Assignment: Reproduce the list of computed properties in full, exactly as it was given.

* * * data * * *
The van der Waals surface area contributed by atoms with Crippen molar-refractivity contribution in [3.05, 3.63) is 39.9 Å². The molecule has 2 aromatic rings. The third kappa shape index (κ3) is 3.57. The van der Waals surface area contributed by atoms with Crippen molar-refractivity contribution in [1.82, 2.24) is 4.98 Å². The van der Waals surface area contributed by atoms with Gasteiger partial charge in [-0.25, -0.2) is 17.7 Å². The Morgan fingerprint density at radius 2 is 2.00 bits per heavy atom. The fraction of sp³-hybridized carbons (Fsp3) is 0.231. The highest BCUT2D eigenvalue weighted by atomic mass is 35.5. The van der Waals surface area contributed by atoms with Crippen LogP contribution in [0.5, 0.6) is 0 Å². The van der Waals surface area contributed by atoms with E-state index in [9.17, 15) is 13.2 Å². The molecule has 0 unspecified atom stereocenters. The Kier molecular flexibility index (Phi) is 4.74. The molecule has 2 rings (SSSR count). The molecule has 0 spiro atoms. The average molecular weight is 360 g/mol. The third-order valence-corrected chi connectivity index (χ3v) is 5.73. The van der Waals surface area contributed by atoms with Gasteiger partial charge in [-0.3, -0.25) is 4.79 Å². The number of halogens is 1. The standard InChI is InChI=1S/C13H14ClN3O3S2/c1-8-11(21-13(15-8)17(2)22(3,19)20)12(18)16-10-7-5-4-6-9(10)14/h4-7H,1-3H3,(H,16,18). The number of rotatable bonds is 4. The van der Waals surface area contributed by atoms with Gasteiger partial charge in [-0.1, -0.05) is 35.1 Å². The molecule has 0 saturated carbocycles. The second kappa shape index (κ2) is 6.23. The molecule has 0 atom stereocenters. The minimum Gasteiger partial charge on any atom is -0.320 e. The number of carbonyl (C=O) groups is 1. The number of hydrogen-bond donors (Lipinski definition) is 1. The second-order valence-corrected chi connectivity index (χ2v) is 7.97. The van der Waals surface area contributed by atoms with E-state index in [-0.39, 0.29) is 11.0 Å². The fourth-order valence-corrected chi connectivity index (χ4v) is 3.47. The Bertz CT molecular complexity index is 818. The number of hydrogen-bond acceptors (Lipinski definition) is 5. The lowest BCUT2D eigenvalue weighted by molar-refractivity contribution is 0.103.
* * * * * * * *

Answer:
The van der Waals surface area contributed by atoms with Crippen molar-refractivity contribution in [3.05, 3.63) is 39.9 Å². The molecule has 2 aromatic rings. The third kappa shape index (κ3) is 3.57. The van der Waals surface area contributed by atoms with Crippen molar-refractivity contribution in [1.82, 2.24) is 4.98 Å². The van der Waals surface area contributed by atoms with Gasteiger partial charge in [-0.25, -0.2) is 17.7 Å². The Morgan fingerprint density at radius 2 is 2.00 bits per heavy atom. The fraction of sp³-hybridized carbons (Fsp3) is 0.231. The highest BCUT2D eigenvalue weighted by atomic mass is 35.5. The van der Waals surface area contributed by atoms with Crippen LogP contribution in [0.5, 0.6) is 0 Å². The van der Waals surface area contributed by atoms with E-state index in [9.17, 15) is 13.2 Å². The molecule has 0 unspecified atom stereocenters. The Kier molecular flexibility index (Phi) is 4.74. The molecule has 2 rings (SSSR count). The molecule has 0 spiro atoms. The average molecular weight is 360 g/mol. The third-order valence-corrected chi connectivity index (χ3v) is 5.73. The van der Waals surface area contributed by atoms with Gasteiger partial charge in [-0.3, -0.25) is 4.79 Å². The number of halogens is 1. The standard InChI is InChI=1S/C13H14ClN3O3S2/c1-8-11(21-13(15-8)17(2)22(3,19)20)12(18)16-10-7-5-4-6-9(10)14/h4-7H,1-3H3,(H,16,18). The number of rotatable bonds is 4. The van der Waals surface area contributed by atoms with Gasteiger partial charge in [-0.1, -0.05) is 35.1 Å². The molecule has 0 saturated carbocycles. The second kappa shape index (κ2) is 6.23. The molecule has 0 atom stereocenters. The minimum Gasteiger partial charge on any atom is -0.320 e. The number of carbonyl (C=O) groups is 1. The number of hydrogen-bond donors (Lipinski definition) is 1. The second-order valence-corrected chi connectivity index (χ2v) is 7.97. The van der Waals surface area contributed by atoms with E-state index in [-0.39, 0.29) is 11.0 Å². The fourth-order valence-corrected chi connectivity index (χ4v) is 3.47. The Bertz CT molecular complexity index is 818. The number of hydrogen-bond acceptors (Lipinski definition) is 5. The lowest BCUT2D eigenvalue weighted by molar-refractivity contribution is 0.103.